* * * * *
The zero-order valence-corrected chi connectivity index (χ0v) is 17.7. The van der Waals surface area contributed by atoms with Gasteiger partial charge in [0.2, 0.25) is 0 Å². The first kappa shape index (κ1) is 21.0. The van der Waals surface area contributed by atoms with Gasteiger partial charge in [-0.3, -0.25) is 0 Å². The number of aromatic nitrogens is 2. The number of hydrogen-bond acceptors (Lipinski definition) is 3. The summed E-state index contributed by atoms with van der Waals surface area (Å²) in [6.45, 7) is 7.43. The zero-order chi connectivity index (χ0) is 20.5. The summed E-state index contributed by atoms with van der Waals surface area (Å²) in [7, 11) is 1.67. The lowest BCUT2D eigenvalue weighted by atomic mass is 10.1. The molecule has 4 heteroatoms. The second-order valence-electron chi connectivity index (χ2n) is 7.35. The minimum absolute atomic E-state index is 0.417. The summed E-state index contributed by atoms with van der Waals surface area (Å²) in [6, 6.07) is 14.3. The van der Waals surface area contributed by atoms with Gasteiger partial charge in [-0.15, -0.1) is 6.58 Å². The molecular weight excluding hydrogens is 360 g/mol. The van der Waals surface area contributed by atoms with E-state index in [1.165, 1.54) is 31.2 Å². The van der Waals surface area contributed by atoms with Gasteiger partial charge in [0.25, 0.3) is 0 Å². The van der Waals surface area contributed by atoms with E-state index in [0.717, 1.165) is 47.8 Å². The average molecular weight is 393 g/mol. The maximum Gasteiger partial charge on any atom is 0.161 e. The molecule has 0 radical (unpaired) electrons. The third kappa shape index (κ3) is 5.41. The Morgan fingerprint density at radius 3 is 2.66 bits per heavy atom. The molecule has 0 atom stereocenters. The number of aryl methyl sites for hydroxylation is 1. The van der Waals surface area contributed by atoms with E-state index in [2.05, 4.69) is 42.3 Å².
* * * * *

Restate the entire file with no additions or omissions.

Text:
The zero-order valence-corrected chi connectivity index (χ0v) is 17.7. The van der Waals surface area contributed by atoms with Gasteiger partial charge in [0.2, 0.25) is 0 Å². The first kappa shape index (κ1) is 21.0. The van der Waals surface area contributed by atoms with Gasteiger partial charge in [-0.3, -0.25) is 0 Å². The number of aromatic nitrogens is 2. The number of hydrogen-bond acceptors (Lipinski definition) is 3. The summed E-state index contributed by atoms with van der Waals surface area (Å²) in [6.45, 7) is 7.43. The zero-order chi connectivity index (χ0) is 20.5. The summed E-state index contributed by atoms with van der Waals surface area (Å²) in [7, 11) is 1.67. The lowest BCUT2D eigenvalue weighted by atomic mass is 10.1. The molecule has 4 heteroatoms. The second-order valence-electron chi connectivity index (χ2n) is 7.35. The minimum absolute atomic E-state index is 0.417. The summed E-state index contributed by atoms with van der Waals surface area (Å²) in [6, 6.07) is 14.3. The van der Waals surface area contributed by atoms with Gasteiger partial charge in [-0.15, -0.1) is 6.58 Å². The molecular weight excluding hydrogens is 360 g/mol. The van der Waals surface area contributed by atoms with E-state index in [1.165, 1.54) is 31.2 Å². The van der Waals surface area contributed by atoms with Gasteiger partial charge in [0.25, 0.3) is 0 Å². The van der Waals surface area contributed by atoms with E-state index in [0.717, 1.165) is 47.8 Å². The average molecular weight is 393 g/mol. The maximum Gasteiger partial charge on any atom is 0.161 e. The molecule has 0 radical (unpaired) electrons. The third kappa shape index (κ3) is 5.41. The Morgan fingerprint density at radius 3 is 2.66 bits per heavy atom. The molecule has 0 atom stereocenters. The number of aryl methyl sites for hydroxylation is 1. The van der Waals surface area contributed by atoms with E-state index in [2.05, 4.69) is 42.3 Å².